Example: Hudson Auto Repair Frequency Distribution If we choose six classes, approximate class width = (109 - 52)/6 = 9.5  10 Cost (\$)Frequency 50-59 2 60-69 13 70-79 16 80-89 7 90-99 7 100-109 5 Total 50

Relative and Percent Frequency Relative Frequency of a Class = Frequency of that class/Sum of all frequencies Percent Frequency = (Relative Frequency)*100%

Relative Frequency and Percent Frequency Distributions Cost (\$) Relative Freq. Percent Freq.,% 50-59 2/50 =.04 4 60-69 13/50 =.2626 70-79 16/50 =.3232 80-89 7/50 =.1414 90-99 7/50 =.1414 100-109 5/50 =.1010 Total 1.00 100 Example: Hudson Auto Repair

Cumulative Distribution The cumulative frequency (or cumulative relative frequency or cumulative percent frequency) distribution shows the number of items (or the proportion of items or the percentage of items) with values less than or equal to the upper limit of each class.

Example: Hudson Auto Repair Cumulative Distributions Cost, \$ Cum.Freq.Cum.Rel.Freq.Cum.Perc.Freq. < 59 2.04 4 < 69 15.30 30 < 79 31.62 62 < 89 38.76 76 < 99 45.90 90 < 109 50 1.00 100

Histogram The variable of interest is placed on the horizontal axis and the frequency, relative frequency, or percent frequency is placed on the vertical axis. A rectangle is drawn above each class interval with its height corresponding to the interval’s frequency, relative frequency, or percent frequency. Unlike a bar graph, a histogram has no natural separation between rectangles of adjacent classes.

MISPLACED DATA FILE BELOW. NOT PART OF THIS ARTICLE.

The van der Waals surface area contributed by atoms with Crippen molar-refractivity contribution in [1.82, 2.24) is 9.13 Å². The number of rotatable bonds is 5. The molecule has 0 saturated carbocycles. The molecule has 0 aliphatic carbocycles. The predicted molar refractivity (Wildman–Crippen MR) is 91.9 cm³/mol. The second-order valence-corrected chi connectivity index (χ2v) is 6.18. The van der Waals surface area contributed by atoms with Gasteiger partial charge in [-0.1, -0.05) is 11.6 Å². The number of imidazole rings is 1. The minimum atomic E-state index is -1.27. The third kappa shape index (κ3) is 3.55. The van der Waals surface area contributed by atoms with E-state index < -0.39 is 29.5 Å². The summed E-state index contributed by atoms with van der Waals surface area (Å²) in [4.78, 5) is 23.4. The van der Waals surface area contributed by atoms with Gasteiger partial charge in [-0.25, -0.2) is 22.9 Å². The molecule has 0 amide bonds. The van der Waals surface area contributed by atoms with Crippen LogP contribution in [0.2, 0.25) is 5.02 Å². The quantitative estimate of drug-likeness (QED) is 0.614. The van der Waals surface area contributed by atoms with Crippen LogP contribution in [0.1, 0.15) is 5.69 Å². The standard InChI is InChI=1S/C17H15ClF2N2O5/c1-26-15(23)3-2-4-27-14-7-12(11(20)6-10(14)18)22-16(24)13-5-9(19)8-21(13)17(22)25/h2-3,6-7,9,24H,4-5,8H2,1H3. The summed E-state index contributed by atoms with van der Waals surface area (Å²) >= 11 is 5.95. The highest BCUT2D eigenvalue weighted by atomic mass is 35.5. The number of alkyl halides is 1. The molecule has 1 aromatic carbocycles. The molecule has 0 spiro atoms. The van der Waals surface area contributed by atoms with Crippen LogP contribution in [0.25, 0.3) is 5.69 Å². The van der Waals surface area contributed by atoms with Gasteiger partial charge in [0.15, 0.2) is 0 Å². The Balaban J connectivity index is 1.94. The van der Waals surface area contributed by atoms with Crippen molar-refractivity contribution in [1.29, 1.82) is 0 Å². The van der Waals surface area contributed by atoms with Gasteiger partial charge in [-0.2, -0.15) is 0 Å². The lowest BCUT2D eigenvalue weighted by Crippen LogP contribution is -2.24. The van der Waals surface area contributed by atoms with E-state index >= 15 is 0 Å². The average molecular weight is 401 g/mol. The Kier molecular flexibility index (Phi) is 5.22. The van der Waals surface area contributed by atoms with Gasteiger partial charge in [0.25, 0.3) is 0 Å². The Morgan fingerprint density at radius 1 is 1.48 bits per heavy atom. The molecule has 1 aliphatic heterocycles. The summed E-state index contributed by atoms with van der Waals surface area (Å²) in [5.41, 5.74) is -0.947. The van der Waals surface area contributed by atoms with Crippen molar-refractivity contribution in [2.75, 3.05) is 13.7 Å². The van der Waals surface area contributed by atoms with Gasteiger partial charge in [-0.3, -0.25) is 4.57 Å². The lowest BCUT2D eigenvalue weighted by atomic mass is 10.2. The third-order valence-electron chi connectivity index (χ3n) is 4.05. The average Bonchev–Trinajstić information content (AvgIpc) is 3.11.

Example: Hudson Auto Repair Histogram 2 2 4 4 6 6 8 8 10 12 14 16 18 Frequency 50 60 70 80 90 100 110 Cost (\$)

Ogive An ogive is a graph of a cumulative frequency (or cumulative relative frequency or cumulative percent frequency) distribution. The data values (class limits) are shown on the horizontal axis. An ogive is drawn by joining with straight lines the dots marked above the upper limits of classes at heights equal to the cumulative frequencies. Ogive starts at the lower limit of the first class and ends at the upper limit of the last class.

Example: Hudson Auto Repair Ogive 10 20 30 40 50 Cumulative Frequency 50 60 70 80 90 100 110 Cost (\$)

Download ppt "QMS 6351 Statistics and Research Methods Chapter 2 Descriptive Statistics: Tabular and Graphical Methods Prof. Vera Adamchik."

Similar presentations